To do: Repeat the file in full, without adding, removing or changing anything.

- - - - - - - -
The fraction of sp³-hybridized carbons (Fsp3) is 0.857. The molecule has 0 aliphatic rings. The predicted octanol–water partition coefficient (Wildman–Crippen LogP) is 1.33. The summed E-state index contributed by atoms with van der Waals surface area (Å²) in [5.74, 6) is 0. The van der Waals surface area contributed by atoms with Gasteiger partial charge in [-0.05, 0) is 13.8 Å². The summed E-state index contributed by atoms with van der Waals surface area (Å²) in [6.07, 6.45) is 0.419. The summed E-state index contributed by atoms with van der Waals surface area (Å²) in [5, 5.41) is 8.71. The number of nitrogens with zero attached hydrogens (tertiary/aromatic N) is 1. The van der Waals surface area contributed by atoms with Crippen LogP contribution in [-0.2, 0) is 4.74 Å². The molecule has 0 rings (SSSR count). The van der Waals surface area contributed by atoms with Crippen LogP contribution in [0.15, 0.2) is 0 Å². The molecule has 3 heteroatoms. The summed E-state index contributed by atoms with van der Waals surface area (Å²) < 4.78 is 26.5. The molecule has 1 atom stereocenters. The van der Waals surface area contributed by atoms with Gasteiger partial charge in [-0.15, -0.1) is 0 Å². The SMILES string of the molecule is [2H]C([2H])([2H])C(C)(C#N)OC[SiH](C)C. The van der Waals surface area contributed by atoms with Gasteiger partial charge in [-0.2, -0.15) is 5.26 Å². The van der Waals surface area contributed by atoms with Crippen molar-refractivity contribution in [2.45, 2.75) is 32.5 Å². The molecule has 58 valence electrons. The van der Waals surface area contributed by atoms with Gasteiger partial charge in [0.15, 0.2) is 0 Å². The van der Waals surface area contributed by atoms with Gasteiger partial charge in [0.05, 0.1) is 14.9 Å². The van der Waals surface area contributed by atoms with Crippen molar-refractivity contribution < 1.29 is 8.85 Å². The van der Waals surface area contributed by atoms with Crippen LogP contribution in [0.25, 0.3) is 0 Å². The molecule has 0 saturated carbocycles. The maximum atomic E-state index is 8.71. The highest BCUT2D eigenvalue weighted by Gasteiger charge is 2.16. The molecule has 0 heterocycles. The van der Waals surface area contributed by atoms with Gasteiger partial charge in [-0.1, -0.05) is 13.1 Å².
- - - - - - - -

The fraction of sp³-hybridized carbons (Fsp3) is 0.857. The molecule has 0 aliphatic rings. The predicted octanol–water partition coefficient (Wildman–Crippen LogP) is 1.33. The summed E-state index contributed by atoms with van der Waals surface area (Å²) in [5.74, 6) is 0. The van der Waals surface area contributed by atoms with Gasteiger partial charge in [-0.05, 0) is 13.8 Å². The summed E-state index contributed by atoms with van der Waals surface area (Å²) in [6.07, 6.45) is 0.419. The summed E-state index contributed by atoms with van der Waals surface area (Å²) in [5, 5.41) is 8.71. The number of nitrogens with zero attached hydrogens (tertiary/aromatic N) is 1. The van der Waals surface area contributed by atoms with Crippen LogP contribution in [-0.2, 0) is 4.74 Å². The molecule has 0 rings (SSSR count). The van der Waals surface area contributed by atoms with Crippen LogP contribution in [0.15, 0.2) is 0 Å². The molecule has 3 heteroatoms. The summed E-state index contributed by atoms with van der Waals surface area (Å²) < 4.78 is 26.5. The molecule has 1 atom stereocenters. The van der Waals surface area contributed by atoms with Gasteiger partial charge in [-0.15, -0.1) is 0 Å². The SMILES string of the molecule is [2H]C([2H])([2H])C(C)(C#N)OC[SiH](C)C. The van der Waals surface area contributed by atoms with Gasteiger partial charge in [-0.2, -0.15) is 5.26 Å². The van der Waals surface area contributed by atoms with Crippen molar-refractivity contribution in [2.45, 2.75) is 32.5 Å². The molecule has 58 valence electrons. The van der Waals surface area contributed by atoms with Gasteiger partial charge in [0.15, 0.2) is 0 Å². The van der Waals surface area contributed by atoms with Gasteiger partial charge in [0.05, 0.1) is 14.9 Å². The van der Waals surface area contributed by atoms with Crippen molar-refractivity contribution < 1.29 is 8.85 Å². The van der Waals surface area contributed by atoms with Crippen LogP contribution in [0.25, 0.3) is 0 Å². The molecule has 0 saturated carbocycles. The maximum atomic E-state index is 8.71. The highest BCUT2D eigenvalue weighted by Gasteiger charge is 2.16. The molecule has 0 heterocycles. The van der Waals surface area contributed by atoms with Gasteiger partial charge in [-0.1, -0.05) is 13.1 Å².